Two lane country roads, small post offices, friendly people who give that salute rural people give to each other when passing on the road. You know it - that half wave of lifting your fingers off the steering wheel to acknowledge each other while keeping the other hand on the wheel. It says, "Good Morning. I see you. I see you as we slowly pass one another on this tiny road and give each other room to move. I see you as we pass one another and I acknowledge you. I see you because you are not just a blur in the heavy rush hour traffic of the cities."
This morning was a beautiful sunny morning that begged us to be out in the weather with no jackets. It was a morning to wash clothes and hang them on the clothes line of our temporary home and let the sun dry them.
It was a morning to have sweet minutes alone with Barrie as he carried the wet clothes to the line and we chatted while I hung up the clothes and he held the basket for me. Such a simple act of domestic work, but the type we had forgotten in the hustle of life. It was one of those simple moments and memories that last a lifetime We lost sight of those simple moments for many years while rushing to and from work and stressing over the things that really have no meaning at the end of it all.
I know some of you reading this still live in the rural parts of the USA and may be thinking that we could have lived like this all along. No - we couldn't have. Our lives and careers took us in a different direction for our working years, but we are so grateful to have found a way to come home.
The days seem longer in the country. Time stretches because there is no need to hurry here. It's the joy of retirement coupled with the joy of the country! It's that reward that we worked long and hard to reach.
Sunday we happened upon a jazz group because in Barrie's "walk about" he saw the drummer carrying his equipment and offered to help. It was a wonderful afternoon! We sat in a little pub listening to swing and jazz for two hours and met some lovely people. I could have been sitting in the Herrick Pool Hall and listening to my parents' friends chatting back and forth with only one difference - the British accent replaced the South Dakota farm accent.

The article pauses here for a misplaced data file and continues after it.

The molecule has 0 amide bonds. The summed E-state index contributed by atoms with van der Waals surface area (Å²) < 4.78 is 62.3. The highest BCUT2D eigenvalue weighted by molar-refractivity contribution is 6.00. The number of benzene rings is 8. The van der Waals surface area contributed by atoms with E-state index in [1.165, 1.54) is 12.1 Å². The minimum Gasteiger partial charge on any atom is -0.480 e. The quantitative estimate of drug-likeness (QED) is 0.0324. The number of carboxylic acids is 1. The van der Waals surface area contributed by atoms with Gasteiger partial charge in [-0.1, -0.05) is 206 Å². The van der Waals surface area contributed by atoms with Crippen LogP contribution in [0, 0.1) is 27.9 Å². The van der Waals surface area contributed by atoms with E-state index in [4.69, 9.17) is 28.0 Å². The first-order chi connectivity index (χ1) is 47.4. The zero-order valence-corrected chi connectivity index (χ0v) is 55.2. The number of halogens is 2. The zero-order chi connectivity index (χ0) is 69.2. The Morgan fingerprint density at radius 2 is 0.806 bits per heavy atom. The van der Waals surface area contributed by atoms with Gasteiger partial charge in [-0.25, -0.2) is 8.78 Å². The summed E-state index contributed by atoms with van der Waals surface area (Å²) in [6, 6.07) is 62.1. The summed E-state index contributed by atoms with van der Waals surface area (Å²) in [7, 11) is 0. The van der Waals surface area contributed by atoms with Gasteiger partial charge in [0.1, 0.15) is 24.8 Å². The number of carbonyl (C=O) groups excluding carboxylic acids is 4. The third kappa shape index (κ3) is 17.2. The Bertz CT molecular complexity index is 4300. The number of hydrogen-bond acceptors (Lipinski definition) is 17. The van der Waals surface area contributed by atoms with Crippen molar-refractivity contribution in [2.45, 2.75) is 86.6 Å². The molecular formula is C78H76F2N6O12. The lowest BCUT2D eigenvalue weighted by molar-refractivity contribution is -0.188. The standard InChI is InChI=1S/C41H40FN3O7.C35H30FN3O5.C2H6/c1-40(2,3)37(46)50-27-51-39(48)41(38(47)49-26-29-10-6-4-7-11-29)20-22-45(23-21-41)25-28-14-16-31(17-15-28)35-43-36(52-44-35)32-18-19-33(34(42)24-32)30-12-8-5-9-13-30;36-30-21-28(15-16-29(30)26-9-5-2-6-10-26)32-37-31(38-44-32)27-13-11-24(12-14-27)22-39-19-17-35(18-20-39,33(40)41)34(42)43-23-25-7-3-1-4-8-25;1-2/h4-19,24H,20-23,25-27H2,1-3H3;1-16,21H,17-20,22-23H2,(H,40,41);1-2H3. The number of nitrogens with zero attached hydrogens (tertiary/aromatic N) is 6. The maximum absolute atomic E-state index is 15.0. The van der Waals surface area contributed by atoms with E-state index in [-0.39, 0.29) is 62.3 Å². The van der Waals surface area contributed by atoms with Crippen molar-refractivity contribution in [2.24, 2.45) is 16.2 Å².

One of the couples were in their eighties and come out every Sunday to hear the jazz. We talked about how great it was to be retired and she said, "but it's a full time job! You don't get a day off!" I laughed because Barrie says that all the time! She & I agreed that people should be retired most of their life and work the last 20 years. Do it all in reverse while you are young! Wouldn't that be nice?
And now it is late afternoon. The clouds have returned, the laundry is off the line, the sky is a grey October sky. The leaves are turning and the weather is getting colder. Barrie is cooking so that he can do a wine tasting for all of us tonight before Jason and Niki leave to go home!
I have found an apron with Christmas decorations on it and am wearing it to add a little holiday cheer to the tasting. We will not be home for Christmas this year and that is fine with all of us, but I can't help trying to make the last night with them a little piece of the holidays.
So here we are - home again. In a country far from where I grew up.
Good country people are near. Family is around me. Good smells are in the kitchen. A smile is on everyone's face. Laughter rings the table and I am grateful for all of these things and more.
Mr. Wolfe was wrong. You can go home again. It just might be a different geographic location.
Once again, Home Exchange has allowed us to live like the locals and we are always amazed at how easy it is to exchange and how lovely all the people are!